The writing process for album number two can be difficult for any band to uphold the chemistry of their first release. On their second offering, Hyperalgesia, VICTORIAN HALLS have gone leaps and bounds beyond their debut and created an alluring album that is part dance, part pop, part rock and 100% irresistible.
The Chicago trio, headed by vocalist/guitarist/pianist Sean Lenart, bassist Jordan Dismuke and Mike Tomala on drums, made waves with their Victory Records debut Charlatan in 2011, exhibiting their incendiary approach of experimental beats. That grand theatrical backdrop remains with 2015’s Hyperalgesia.
This time around, VICTORIAN HALLS turned up the heat with abstract melodies and hooks that weave seamlessly with smart pop lyrics, and sourced different experiences to create an album that cascades gleams of pop shrapnel and brisk elegance.
Bassist Dismuke cites his inspiration, “Whether I'm reclusive or being a social butterfly, I'm influenced by everyday life. The underground music scene in Chicago is greatly thriving right now and I'm inspired by all the talent floating around out there. Delving in to different music scenes has become my weekend past time”.
In keeping their sound one-of-a-kind, Lenart handled production duties himself with the assistance of Joe Chiccarelli (Frank Zappa, U2, Beck) and Ken Sluiter (Weezer, OK Go) behind the mixing board. Lenart explains “Hyperalgesia is more or less a statement about what we were going through while working on the record. It always seems worse; it always feels heavier. The last thing we wanted to do was to make something contrived. We were not worried about the reception, and I think that allowed us to create something authentic”. The frontman continues “The songs had strong bones before we worked them as a band. I had become more appreciative of theory and I was exploring multiple part harmonies, counter melodies, and constantly looking for that perfect chord. There isn't one, and when it is, it tends to be the simplest”.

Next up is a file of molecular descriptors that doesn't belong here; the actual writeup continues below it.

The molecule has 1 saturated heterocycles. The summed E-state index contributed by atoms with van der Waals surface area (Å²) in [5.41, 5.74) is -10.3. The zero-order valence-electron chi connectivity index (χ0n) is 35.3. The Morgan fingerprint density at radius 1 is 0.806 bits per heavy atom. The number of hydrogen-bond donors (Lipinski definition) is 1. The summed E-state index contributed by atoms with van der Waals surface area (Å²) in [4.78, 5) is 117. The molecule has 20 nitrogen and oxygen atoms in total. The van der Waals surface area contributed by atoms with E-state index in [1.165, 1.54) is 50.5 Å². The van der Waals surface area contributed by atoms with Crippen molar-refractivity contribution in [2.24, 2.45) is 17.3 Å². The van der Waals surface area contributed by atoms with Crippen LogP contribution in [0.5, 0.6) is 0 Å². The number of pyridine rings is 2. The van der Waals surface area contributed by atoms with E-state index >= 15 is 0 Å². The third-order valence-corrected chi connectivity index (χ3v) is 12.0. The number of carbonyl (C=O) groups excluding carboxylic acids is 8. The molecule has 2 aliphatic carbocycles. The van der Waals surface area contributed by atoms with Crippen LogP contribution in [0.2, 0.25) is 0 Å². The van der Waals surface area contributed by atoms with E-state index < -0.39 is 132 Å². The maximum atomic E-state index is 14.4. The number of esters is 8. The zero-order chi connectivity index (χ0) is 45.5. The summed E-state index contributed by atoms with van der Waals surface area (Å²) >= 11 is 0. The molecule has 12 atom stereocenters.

The first single and video ‘Tonight Only The Dead’, is focused on the present, the here and now, and the fact that those moments are fleeting. It also allows for a moment of levity and balance. Perhaps the darkest point of the record is ‘Come In With The Storm’, but it is mostly about what is on the other side of that. “I understand most people take an a la carte approach to listening to music, however as a whole, the end of the song is when the record turns. In retrospect, I think this track most embodies the pervasive qualities of the title”, concludes Lenart.
The schizophrenic ‘Most Firearms Are More Adequate In Killing An Undead Brain’ shows VICTORIAN HALLS drawing from their punk hardcore roots. “I think with our first record, people were almost confused as to what genre to peg us, and whether or not we were a hardcore band. Short answer: we are not a hardcore band. We love heavier music, but it's not where we are. This track touches on some of those elements”, debates Lenart. “We are not a political band, but this our vent. If you agree, sing along. If you don't, write your own song”.
Hyperalgesia demonstrates a matured take on their lyrically and sonically overt tracks, a collection of 11-tracks that expands the bounds of indie-pop, unhinged synth-rock, and propulsive, melodic indie-rock. Less abrasive with far more staying power, Hyperalgesia will surprise you with every track. The epic sophomore release will be available everywhere on May 19th.